Wednesday, December 5, 2007

Strikes and the Narco State

So, it seems that right now is the season of strikes in Guinea-Bissau. I told you about the strike that happened a few weeks ago with the drivers protesting against the police. About two weeks ago we had a teachers' strike. I am not sure if it was country-wide but it was in at least all of Bissau. After that there was a hospital workers' strike and then right around that time there was a rice strike. This week the postal workers are on strike, and since there is only one post office in the country this one is definitely country-wide.

I don't think that the strikes usually get good results here, but a few of these recent ones have, so I think that is what is spurring the increase. The drivers got the police to let them pay taxes one time downtown instead of paying the police any time the police happened to ask for it. The teachers had a strike because basically they haven't been paid for almost two years. During their strike the teachers finally got two month's pay and a promise of back pay.

With the rice strike basically what happened was that all of the people who import or sell rice in Bissau hid most of their supplies and told the government that they wanted to be able to sell the 110 pound bags of rice for $30 instead of $25 (the price for several things like that is fixed by the government). The government refused, so after a few days the vendors brought the rice back out and everything is normal now. Pretty much every family here buys a 110 pound bag of rice each month to feed their family, so they all still had rice (or their neighbors had some) so no was starving or anything like that, but people were starting to get a little panicked.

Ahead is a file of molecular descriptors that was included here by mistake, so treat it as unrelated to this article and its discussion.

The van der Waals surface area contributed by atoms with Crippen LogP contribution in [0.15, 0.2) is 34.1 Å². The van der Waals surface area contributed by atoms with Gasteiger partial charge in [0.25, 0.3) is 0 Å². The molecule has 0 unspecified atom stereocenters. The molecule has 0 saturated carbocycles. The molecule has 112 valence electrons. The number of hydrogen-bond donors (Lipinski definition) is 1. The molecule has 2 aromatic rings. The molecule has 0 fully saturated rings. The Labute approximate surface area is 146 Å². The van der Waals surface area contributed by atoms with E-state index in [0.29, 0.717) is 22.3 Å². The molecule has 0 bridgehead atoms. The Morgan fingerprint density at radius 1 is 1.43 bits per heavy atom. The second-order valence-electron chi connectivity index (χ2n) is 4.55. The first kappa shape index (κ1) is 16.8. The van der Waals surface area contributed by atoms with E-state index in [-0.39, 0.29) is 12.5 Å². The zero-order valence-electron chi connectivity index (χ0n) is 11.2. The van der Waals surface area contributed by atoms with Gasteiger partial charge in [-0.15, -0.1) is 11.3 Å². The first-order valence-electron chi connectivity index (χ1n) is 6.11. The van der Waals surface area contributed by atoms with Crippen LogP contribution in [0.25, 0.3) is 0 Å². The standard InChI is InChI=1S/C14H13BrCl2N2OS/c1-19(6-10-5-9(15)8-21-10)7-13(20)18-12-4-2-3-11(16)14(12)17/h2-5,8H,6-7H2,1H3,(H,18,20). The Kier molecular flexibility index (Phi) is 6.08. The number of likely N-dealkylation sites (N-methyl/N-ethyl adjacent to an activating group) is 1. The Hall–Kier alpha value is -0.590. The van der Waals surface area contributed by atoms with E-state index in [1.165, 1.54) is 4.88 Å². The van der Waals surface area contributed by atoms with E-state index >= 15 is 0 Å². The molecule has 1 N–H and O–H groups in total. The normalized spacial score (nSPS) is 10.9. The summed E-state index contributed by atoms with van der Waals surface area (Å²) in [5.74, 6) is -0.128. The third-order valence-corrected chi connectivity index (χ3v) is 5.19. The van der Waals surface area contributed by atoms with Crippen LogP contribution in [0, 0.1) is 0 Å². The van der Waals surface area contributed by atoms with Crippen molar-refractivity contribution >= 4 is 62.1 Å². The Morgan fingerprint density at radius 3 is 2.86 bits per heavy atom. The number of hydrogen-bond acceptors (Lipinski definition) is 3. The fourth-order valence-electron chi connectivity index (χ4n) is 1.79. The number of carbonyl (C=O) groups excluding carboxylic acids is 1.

The hospital workers' strike was the saddest. The workers had not been getting paid for a while so they went on a strike. The government would not listen to them and many people started dieing in the hospital so they just ended the strike without getting any money or even the promise of it.

I am not exactly sure the nature of the postal worker's strike, but as near as I can tell it is because they have not been getting paid by the government (have you noticed a theme here...). The last few weeks that Jason and I have gone to the post office we have noticed big bags of mail sitting back in the room where we pick up packages, and we have not had any packages to pick up. All of the bags have country names on them, but we don't know if they outgoing or incoming. We know that many packages have been sent to us and should have arrived by now, so our guess is that they are all sitting in those bags, and since the workers knew that they were going to strike they just have not been working for a few weeks. It almost makes me want to run in there screaming like a crazy woman so that people will be afraid of me and then lock myself in that room so that I can look through the bags and get our stuff. Erica has one package that she has been waiting on for three months. She is leaving in two weeks, so I am sure she would appreciate finally getting it. Jason wants to volunteer to work as a scab in the post office, but I don't think that would be a good idea. J

Moving on to something totally unrelated, the other day I was looking around for something on the internet and I came across an article with an attention-catching headline. It was really interesting, so I thought I would share with you guys.

(Here is the URL: )

Drug barons turn Bissau into Africa's first narco-state

By Jonathan Miller in Bissau

Published: 18 July 2007